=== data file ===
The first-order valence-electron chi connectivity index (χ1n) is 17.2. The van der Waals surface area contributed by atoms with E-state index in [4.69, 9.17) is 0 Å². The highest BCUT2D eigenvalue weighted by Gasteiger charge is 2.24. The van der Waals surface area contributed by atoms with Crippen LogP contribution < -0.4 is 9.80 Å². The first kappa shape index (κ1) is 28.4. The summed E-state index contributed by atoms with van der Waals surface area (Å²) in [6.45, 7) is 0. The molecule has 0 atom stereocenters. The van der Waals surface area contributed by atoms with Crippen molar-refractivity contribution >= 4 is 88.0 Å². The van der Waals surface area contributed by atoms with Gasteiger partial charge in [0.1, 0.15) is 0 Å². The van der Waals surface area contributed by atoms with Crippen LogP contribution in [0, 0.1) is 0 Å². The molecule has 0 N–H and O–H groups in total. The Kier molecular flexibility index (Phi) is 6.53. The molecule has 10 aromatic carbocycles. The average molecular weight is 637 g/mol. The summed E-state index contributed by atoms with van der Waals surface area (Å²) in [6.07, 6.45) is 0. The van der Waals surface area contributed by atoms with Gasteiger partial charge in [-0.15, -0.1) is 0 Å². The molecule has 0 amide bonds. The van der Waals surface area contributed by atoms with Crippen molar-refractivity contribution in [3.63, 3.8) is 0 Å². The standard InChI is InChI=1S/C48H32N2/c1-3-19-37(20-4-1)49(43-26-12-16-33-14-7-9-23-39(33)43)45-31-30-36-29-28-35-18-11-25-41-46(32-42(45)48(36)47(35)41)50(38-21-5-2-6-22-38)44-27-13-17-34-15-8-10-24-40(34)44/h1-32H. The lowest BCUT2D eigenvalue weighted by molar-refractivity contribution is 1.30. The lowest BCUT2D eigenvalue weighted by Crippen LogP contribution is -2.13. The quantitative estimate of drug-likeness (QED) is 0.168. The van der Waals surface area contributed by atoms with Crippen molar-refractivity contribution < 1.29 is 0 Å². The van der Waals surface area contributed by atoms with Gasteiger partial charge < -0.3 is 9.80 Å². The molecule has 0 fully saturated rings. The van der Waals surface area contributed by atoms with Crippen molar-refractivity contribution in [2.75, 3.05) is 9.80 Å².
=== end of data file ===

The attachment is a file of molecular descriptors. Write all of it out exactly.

The first-order valence-electron chi connectivity index (χ1n) is 17.2. The van der Waals surface area contributed by atoms with E-state index in [4.69, 9.17) is 0 Å². The highest BCUT2D eigenvalue weighted by Gasteiger charge is 2.24. The van der Waals surface area contributed by atoms with Crippen LogP contribution < -0.4 is 9.80 Å². The first kappa shape index (κ1) is 28.4. The summed E-state index contributed by atoms with van der Waals surface area (Å²) in [6.45, 7) is 0. The molecule has 0 atom stereocenters. The van der Waals surface area contributed by atoms with Crippen molar-refractivity contribution >= 4 is 88.0 Å². The van der Waals surface area contributed by atoms with Gasteiger partial charge in [0.1, 0.15) is 0 Å². The van der Waals surface area contributed by atoms with Crippen LogP contribution in [0, 0.1) is 0 Å². The molecule has 0 N–H and O–H groups in total. The Kier molecular flexibility index (Phi) is 6.53. The molecule has 10 aromatic carbocycles. The average molecular weight is 637 g/mol. The summed E-state index contributed by atoms with van der Waals surface area (Å²) in [6.07, 6.45) is 0. The van der Waals surface area contributed by atoms with Gasteiger partial charge in [-0.15, -0.1) is 0 Å². The molecule has 0 amide bonds. The van der Waals surface area contributed by atoms with Crippen molar-refractivity contribution in [3.63, 3.8) is 0 Å². The standard InChI is InChI=1S/C48H32N2/c1-3-19-37(20-4-1)49(43-26-12-16-33-14-7-9-23-39(33)43)45-31-30-36-29-28-35-18-11-25-41-46(32-42(45)48(36)47(35)41)50(38-21-5-2-6-22-38)44-27-13-17-34-15-8-10-24-40(34)44/h1-32H. The lowest BCUT2D eigenvalue weighted by molar-refractivity contribution is 1.30. The lowest BCUT2D eigenvalue weighted by Crippen LogP contribution is -2.13. The quantitative estimate of drug-likeness (QED) is 0.168. The van der Waals surface area contributed by atoms with Crippen molar-refractivity contribution < 1.29 is 0 Å². The van der Waals surface area contributed by atoms with Gasteiger partial charge < -0.3 is 9.80 Å². The molecule has 0 fully saturated rings. The van der Waals surface area contributed by atoms with Crippen molar-refractivity contribution in [2.75, 3.05) is 9.80 Å².